Have a bowl of patience (Recipe)

“Patience is bitter, but its fruit is sweet.” - Rousseau 

“Patience is bitter, but its fruit is sweet.” - Rousseau 

When I landed my editorial assistant job at Bon Appétit Magazine, I thought my life was going to change forever. It did, sort of. But not in the way I expected it to. 

I was a week away from graduating college. And unlike a lot of my peers, I was leaving school with a “cool” job. Coolness can be a misplaced ambition sometimes, but in my early twenties, it drove me to take risks. I was coming off of hosting my own college radio show, blogging and assistant styling for Nylon Magazine, and hitting the Los Angeles party scene in my mom’s Volkswagon Jetta with my then DJ boyfriend. It was only natural that I’d find myself working at a respected, national food magazine. Cool. 

The Devil Wears Prada had just come out. While everyone was flipping out that I’d be bossed around and tortured like Anne Hathaway’s character was, I was fantasizing about becoming the next editrix. My ambitions were not entirely sadistically motivated, however. Ego played a big part. I wanted to see my name climb the masthead until it was 2 font sizes bigger. By the time I turn 30, I thought, I’ll be a well-traveled editor-in-chief of some amazing publication. Cool. 

The first three years at Bon Appétit were dreamy. I worked alongside smart, savvy editors who perfected their French accents so that when they talked about “sous vide” or “mire poix,” you’d think they’d just walked out of Joel Robuchon’s kitchen. They were like the cool upperclassmen I looked up to in high school. There was Hugh, a senior editor, who spent his early aughts hustling at the Village Voice. When I pitched a global hot dog story to him, he took me seriously. Heather, the Wine & Spirits editor, gave me free bottles of wine, just because. I’d embarrassingly Google the crap out of each bottle so that I’d know what I was talking about when she quizzed me later. And if it wasn’t for senior editor Nina, my first feature about my grandmother’s beef noodle soup would never have been published. 

But it wasn’t andouille sausages and chocolate pudding cake throughout my tenure. By year four, I hadn't moved up on the food chain. My bank statements were making me sad. My patience started to wane. So I left. I bid both the magazine and the food world adieu.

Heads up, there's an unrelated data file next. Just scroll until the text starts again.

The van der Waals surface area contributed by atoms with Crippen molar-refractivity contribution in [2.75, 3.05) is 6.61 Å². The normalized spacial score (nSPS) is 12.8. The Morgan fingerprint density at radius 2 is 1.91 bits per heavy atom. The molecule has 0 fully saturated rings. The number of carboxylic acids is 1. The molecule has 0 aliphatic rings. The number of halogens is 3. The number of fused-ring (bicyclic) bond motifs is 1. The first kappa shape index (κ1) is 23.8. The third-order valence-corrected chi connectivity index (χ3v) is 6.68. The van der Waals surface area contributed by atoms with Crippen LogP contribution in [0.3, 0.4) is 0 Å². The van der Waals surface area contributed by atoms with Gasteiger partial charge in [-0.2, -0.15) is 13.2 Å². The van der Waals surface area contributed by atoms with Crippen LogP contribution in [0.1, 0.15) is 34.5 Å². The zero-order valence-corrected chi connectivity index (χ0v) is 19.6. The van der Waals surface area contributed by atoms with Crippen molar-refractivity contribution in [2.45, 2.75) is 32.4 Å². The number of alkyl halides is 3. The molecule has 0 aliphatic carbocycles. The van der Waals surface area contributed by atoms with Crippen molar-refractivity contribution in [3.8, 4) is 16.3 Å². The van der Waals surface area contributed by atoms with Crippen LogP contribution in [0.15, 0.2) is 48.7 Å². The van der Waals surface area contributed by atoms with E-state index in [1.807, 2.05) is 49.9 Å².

One of the first things I remember eating as a kid was Po-Po’s chicken soup, not the canned noodle kind, but the Chinese medicinal kind. To make it, Po-Po poached chicken thighs and legs in stock with ginseng, ginger, goji berries, jujubes, and mushrooms for hours. The soup would smell like an acupuncturist’s office, kind of sweet, kind of bitter. Today I think of it as zen in a bowl. 

A few years ago, I came down with a cold. I needed Po-Po’s restorative chicken soup. With Po-Po across the country I decided to make it myself. This is what I learned: Preparing it is simple. Waiting for the soup to come to its peak tastiness is torturous. I kept taking the soup off the heat prematurely, which resulted in too many distinct, unfriendly flavors swimming around in a pot. From my first-hand fuck up, I’ve learned to start the soup hours before dinner, just like Po-Po would. It’s even easier to do in a rice cooker. Throw all of the ingredients in there and wait, patiently. 

After I left Bon Appétit, I’ve cycled through a lot of jobs, personal projects, and even careers. It’s been a process of elimination, motivated by ADD, ego and a false perception of success. Now, when I look back at my four years at Bon Appétit, I’m jealous of how much fun my former self was having on the job. If only I had the patience to get past the humps. If only I had patience to see what my interests and talents could become when tested. Ah well, now I know.

And this is what I learned, summed up perfectly by Rousseau: “Patience is bitter, but its fruit is sweet.” No wonder the chicken soup I made two days ago still tastes so darn good.

Restorative Chicken Soup 雞湯
Makes four servings or one large serving

2 chicken legs
2 chicken thighs 
8-10 whole fresh or dried Shiitake mushrooms
handful of goji berries 
6 pieces of dried ginseng 
5 thickly sliced pieces of ginger, each about 2 inches in length
handful of red dates aka dried jujubes 
half a pot of water
Salt (optional) 

Soy sauce and sesame oil (optional for dipping)

If using dried Shiitake, soak in water for 30 minutes to rehydrate. Then, in a rice cooker, add all ingredients. Set your rice cooker to the appropriate soup setting. 
Let the soup cook for at least 2 - 3 hours for optimal flavor. Serve with rice and optional dipping sauce. 



Diane ChangComment